Entity

Time filter

Source Type


Castillo-Paramo A.,Vigo Primary Care Region | Claveria A.,Quality and Research Unit | Verdejo Gonzalez A.,Vigo Primary Care Region | Rey Gomez-Serranillos I.,Vigo Primary Care Region | And 3 more authors.
European Journal of General Practice | Year: 2014

Background: STOPP (screening tool of older persons' prescriptions)/START (screening tool to alert doctors to right treatment) criteria aim to identify potentially inappropriate medication (PIM) due to mis-, over-And under-prescription in older patients. Initially developed by Irish experts, their applicability has been demonstrated in primary health care (PHC). Objective: To quantify and identify the most frequent PIM at PHC level using STOPP/START criteria. To identify factors that may modulate the onset of PIM. Methods: Audit of a random sample of 272 electronic health records (including prescription, diagnosis and laboratory results) of patients ≥ 65 years old, with at least one prescription in the last three months, from a PHC setting in the Vigo Health Authority (Spain). Original STOPP/START criteria were used, as well as a version adapted to Spanish PHC. Descriptive statistics and generalized linear models were applied. Results: The median number of medicines per patient was 5 (inter-quartile range: 3-7). The prevalence of PIM identified by the STOPP criteria was 37.5% and 50.7%, with the original criteria and the Spanish version, respectively. Using both versions of the START tool, the prevalence of under-prescription was 45.9% and 43.0%, respectively. A significant correlation was found between the number of STOPP PIM and number of prescriptions, and between the number of START PIM with Charlson comorbidity index and number of prescriptions. Of 87 criteria, 20 accounted for 80% of PIM. Conclusion: According to STOPP/START criteria, there is a high level of PIM in PHC setting. To prevent PIM occurring, action must be taken. © 2014 Informa Healthcare. Source


Duran-Parrondo C.,Fontias Primary Care Center | Vazquez-Lago J.M.,University of Santiago de Compostela | Campos-Lopez A.M.,Lerez Primary Care Center | Figueiras A.,University of Santiago de Compostela | Figueiras A.,Consortium for Biomedical Research in Epidemiology and Public Health
Drug Safety | Year: 2011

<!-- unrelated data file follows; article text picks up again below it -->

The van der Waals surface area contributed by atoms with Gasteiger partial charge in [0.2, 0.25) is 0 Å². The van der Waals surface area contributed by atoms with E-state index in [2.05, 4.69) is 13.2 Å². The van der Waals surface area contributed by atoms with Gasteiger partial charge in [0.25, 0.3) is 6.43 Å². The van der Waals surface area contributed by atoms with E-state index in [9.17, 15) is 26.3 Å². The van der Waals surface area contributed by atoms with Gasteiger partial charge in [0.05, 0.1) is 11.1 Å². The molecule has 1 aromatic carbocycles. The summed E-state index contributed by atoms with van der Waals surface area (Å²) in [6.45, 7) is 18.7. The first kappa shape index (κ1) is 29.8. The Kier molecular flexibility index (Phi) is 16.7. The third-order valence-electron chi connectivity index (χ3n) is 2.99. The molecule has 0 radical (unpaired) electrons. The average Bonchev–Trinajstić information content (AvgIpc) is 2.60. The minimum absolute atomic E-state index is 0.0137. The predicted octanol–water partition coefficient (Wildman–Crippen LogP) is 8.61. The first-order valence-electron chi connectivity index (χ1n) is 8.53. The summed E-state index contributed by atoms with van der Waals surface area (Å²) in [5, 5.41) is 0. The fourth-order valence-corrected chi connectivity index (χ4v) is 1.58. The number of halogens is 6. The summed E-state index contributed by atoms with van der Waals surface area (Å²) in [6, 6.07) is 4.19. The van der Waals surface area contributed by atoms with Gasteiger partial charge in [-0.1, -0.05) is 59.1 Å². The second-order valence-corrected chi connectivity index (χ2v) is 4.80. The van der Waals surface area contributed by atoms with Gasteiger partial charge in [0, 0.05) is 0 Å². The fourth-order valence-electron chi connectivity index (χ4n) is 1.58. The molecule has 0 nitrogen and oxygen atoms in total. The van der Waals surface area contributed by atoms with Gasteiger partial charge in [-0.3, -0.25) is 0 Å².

Background: In patients undergoing oral anticoagulation treatment, correct control of the international normalized ratio (INR) is necessary. This study sought to assess the effectiveness of a pharmacotherapeutic follow-up programme (PTP) on achieving an optimal INR range, reducing the need for rescue medications and for monitoring the development of possible adverse events associated with poor oral anticoagulation therapy control (haemorrhagic events and thromboembolic disease). Objective: The aim of this study was to evaluate the effectiveness of a PTP targeted at the anticoagulated patient to ensure proper self-control of anticoagulation. Methods: This was a prospective, controlled, multicentre cohort study conducted at four primary care centres in Galicia (northwest Spain), covering a group of patients receiving anticoagulation treatment exposed to pharmacotherapeutic follow-up by a primary care pharmacist (n = 272), and a concurrent control group (n = 460). The intervention consisted of a patient health-education programme plus activities involving collaboration with the physician. The educational intervention exposure period was 12 months (starting from February 2006 and finishing in February 2007), during which time a minimum of one INR determination per month was performed. To assess the quality of haematological control, the British Committee for Standards in Haematology criteria were used, namely (i) 50% or more determinations per patient within a range of 0.5 units above or below the target INR; and (ii) 80% or more determinations per patient within a range of 0.75 units above or below the target INR. As an indicator of correct control of coagulation, we also assessed the occurrence of oral anticoagulation therapy-related adverse events, such as active bleeding, haematomas (jointly referred to as haemorrhagic events) and thromboembolic events. Depending on the type of response variable, negative binomial regression or Cox proportional risks models were fitted. Results: Compared with the control group, the PTP managed to improve correct INR ranges by (i) 25% (relative risk [RR] = 0.75; 95% CI 0.69, 0.82) in terms of the number of patients who had their determinations within ±0.5 units of the target range; and (ii) 26% (RR = 0.74; 95% CI 0.67, 0.81) in terms of the number of patients who had their determinations within ±0.75 units of the target range. Patients belonging to the intervention group registered a 75% reduction in bleeding (hazard ratio [HR] = 0.25; 95% CI 0.18, 0.36). For every 3.27 patients exposed to the PTP, one event would be prevented (number needed to treat = 3.27; 95% CI 2.73, 4.07). Conclusions: Including patients receiving oral anticoagulant treatment in a PTP enhances INR control, efficacy and safety of treatment, and efficiency of primary healthcare services. © 2011 Adis Data Information BV. All rights reserved. Source